A different and more serious problem is presented in the situation where the element of the offense and the so-called "affirmative defense" pose the same ultimate issue and a state places the burden of persuasion on the defendant with respect to that ultimate issue. In such a situation, the relevance of the subsidiary facts in the case are the same and the sole significance of the defendants' evidence concerning the so-called "affirmative defense" is to create a reasonable doubt about the existence of an element of the offense. In this context, as the Supreme Court of New Jersey recognized in both Breakiron and Zola, it is not constitutionally permissible under Winship and Martin to charge the jury that the defendant has the burden of proving his defense by a preponderance of the evidence. As we recently observed in United States v. Clemons, 843 F.2d 741, 752 (3d Cir. 1988):

Merely labelling something an affirmative defense does not mean the statute is constitutional. "[i]t must appear that the so-called defense does not in actuality negate any element of the crime." 1 W. LaFave & A. Scott, Substantive Criminal Law § 1.8, at 75 (1986); see generally Sandstrom, 442 U.S. at 520, 99 S. Ct. at 2457. A defendant may be required to bear the burden of persuasion with respect to defenses such as those showing justification or excuse, but not with respect to those that "negative guilt by cancelling out the existence of some required element of the crime." W.LaFave & A.Scott, supra, at 71, 75. Accordingly, in assessing the constitutionality of an affirmative defense, we must inquire whether "the defense is defined in terms of a fact so central to the nature of the offense that, in effect, the prosecution has been freed of the burden" of establishing each constituent element of the crime charged beyond a reasonable doubt. See id. § 2.13, at 233; accord In re Winship, 397 U.S. at 364, 90 S. Ct. at 1072-73 (prosecution must prove beyond a reasonable doubt every fact necessary to constitute the charged crime.)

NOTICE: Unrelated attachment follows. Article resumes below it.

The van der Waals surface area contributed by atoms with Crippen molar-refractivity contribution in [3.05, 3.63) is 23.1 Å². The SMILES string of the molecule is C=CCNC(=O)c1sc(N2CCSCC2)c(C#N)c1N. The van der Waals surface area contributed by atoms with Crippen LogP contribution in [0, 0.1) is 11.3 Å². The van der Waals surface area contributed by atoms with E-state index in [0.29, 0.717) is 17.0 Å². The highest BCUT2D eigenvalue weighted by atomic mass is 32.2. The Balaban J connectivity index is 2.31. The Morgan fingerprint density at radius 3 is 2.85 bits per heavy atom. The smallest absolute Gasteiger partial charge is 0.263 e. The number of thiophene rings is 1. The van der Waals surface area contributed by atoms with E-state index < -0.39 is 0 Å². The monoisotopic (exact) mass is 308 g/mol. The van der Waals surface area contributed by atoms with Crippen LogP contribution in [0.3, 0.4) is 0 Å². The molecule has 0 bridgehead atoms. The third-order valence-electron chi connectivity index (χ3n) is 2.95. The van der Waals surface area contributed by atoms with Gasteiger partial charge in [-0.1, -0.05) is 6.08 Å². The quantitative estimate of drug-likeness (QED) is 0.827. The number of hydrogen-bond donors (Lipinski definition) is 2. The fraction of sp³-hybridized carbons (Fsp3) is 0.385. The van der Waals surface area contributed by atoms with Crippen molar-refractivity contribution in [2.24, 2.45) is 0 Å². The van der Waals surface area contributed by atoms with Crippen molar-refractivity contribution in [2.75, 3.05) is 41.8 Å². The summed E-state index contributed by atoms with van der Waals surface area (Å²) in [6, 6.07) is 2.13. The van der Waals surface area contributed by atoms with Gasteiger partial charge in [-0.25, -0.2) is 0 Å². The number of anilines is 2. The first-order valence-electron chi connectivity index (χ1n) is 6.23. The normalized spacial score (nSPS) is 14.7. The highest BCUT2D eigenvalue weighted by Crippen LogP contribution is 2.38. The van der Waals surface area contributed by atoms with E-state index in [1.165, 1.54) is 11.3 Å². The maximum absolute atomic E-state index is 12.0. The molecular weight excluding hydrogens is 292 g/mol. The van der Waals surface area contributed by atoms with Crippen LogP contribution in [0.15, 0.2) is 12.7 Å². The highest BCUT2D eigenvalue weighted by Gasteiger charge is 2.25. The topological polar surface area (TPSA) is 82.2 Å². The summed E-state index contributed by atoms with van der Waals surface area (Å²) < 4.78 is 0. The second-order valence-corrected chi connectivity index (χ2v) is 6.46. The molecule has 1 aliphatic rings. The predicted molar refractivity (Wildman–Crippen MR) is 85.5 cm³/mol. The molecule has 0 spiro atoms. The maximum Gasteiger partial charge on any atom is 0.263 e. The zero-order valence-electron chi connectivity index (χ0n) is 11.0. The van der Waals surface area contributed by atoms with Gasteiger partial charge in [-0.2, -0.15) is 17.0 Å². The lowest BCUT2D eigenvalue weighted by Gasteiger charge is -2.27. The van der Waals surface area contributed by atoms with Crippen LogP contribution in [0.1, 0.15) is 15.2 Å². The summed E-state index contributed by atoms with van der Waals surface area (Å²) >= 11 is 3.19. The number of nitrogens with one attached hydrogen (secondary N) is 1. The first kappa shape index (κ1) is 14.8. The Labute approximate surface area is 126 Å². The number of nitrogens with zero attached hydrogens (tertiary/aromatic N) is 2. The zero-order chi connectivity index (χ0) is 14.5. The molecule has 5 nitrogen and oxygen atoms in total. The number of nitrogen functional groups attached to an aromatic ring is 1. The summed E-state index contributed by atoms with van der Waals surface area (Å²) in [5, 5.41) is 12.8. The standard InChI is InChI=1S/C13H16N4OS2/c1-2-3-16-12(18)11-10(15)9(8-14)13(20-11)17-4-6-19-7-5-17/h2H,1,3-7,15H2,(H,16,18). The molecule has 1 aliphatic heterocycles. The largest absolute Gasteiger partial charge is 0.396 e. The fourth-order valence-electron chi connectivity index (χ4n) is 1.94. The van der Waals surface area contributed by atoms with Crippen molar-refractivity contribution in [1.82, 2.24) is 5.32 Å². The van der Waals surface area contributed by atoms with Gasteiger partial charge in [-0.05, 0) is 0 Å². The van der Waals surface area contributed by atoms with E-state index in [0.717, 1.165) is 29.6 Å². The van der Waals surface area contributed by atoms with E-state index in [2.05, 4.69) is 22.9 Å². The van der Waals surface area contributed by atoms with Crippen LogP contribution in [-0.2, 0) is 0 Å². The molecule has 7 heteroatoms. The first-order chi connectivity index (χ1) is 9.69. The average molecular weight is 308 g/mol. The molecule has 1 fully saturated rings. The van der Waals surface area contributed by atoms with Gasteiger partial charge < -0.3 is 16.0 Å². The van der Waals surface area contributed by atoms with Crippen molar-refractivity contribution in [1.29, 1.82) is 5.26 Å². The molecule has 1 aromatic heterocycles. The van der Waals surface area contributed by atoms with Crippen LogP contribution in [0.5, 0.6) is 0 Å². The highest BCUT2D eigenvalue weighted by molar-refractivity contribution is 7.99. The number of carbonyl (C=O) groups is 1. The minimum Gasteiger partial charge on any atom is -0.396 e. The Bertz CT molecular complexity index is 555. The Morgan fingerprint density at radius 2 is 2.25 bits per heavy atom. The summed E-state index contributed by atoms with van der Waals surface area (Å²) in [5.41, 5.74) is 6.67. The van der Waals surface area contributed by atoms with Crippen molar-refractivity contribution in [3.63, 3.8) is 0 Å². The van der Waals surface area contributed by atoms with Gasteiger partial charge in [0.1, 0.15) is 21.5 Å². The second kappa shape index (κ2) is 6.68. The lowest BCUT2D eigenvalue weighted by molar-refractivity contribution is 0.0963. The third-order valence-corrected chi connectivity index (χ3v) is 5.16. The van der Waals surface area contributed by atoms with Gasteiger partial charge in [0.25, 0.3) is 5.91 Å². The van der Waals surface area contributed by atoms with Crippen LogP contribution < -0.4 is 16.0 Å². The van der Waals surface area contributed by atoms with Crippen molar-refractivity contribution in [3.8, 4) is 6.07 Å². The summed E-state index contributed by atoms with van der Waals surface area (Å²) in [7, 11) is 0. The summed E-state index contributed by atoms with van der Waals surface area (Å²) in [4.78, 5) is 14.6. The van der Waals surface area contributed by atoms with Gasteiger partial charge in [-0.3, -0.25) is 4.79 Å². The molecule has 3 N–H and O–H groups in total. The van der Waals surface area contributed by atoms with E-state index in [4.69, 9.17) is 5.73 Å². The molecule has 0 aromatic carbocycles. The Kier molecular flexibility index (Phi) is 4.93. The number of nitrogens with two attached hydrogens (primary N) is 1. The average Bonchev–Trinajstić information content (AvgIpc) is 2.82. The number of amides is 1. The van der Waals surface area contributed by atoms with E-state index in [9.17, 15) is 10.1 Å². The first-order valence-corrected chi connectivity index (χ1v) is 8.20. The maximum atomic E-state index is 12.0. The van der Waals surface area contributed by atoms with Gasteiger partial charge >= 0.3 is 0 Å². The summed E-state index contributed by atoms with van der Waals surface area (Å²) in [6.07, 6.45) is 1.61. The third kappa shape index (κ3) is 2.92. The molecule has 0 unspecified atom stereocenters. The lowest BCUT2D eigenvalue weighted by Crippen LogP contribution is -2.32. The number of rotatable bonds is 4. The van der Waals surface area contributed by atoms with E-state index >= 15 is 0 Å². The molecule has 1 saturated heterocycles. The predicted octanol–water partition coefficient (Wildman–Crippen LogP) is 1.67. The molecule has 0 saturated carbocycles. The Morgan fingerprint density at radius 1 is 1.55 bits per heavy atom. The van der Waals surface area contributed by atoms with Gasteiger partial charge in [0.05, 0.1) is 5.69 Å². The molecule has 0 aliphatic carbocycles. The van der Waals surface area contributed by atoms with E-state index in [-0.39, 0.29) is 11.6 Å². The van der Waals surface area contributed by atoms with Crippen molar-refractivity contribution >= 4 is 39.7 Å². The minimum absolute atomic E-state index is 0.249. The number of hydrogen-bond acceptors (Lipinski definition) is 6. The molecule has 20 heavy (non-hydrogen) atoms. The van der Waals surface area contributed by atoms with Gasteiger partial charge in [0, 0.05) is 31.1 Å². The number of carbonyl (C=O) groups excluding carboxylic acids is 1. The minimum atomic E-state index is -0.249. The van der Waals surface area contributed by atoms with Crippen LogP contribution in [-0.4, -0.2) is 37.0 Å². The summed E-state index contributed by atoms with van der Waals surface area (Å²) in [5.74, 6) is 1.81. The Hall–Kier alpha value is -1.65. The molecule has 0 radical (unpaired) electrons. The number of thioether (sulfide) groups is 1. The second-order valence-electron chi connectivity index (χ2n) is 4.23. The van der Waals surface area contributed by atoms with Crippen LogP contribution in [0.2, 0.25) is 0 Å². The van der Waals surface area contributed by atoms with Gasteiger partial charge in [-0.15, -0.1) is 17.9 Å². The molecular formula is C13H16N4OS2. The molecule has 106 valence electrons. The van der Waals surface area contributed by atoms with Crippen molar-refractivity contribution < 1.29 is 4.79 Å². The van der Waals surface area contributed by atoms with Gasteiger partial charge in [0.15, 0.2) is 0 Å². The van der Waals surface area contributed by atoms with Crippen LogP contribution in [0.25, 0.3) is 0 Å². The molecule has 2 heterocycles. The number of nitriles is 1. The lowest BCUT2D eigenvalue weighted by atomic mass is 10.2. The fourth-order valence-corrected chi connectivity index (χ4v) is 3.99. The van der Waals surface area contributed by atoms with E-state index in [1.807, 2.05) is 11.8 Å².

In this kind of situation, the constitutional problem is not eliminated by including an instruction in the charge that the state has the ultimate burden of proving every element of the offense beyond a reasonable doubt. When such a standard instruction is coupled with one placing a burden on the defendant to prove his defense by a preponderance of the evidence, the predictable result is more than merely confusion. In order to attribute some significance to the defendants' burden, a rational juror's only option is to conclude that the defendants' evidence concerning the subject matter of the "affirmative defense" is to be considered only if the jury finds it persuasive, i.e., finds that the facts sought to be proved are more likely true than not true. It is clear from Martin that this is constitutionally impermissible.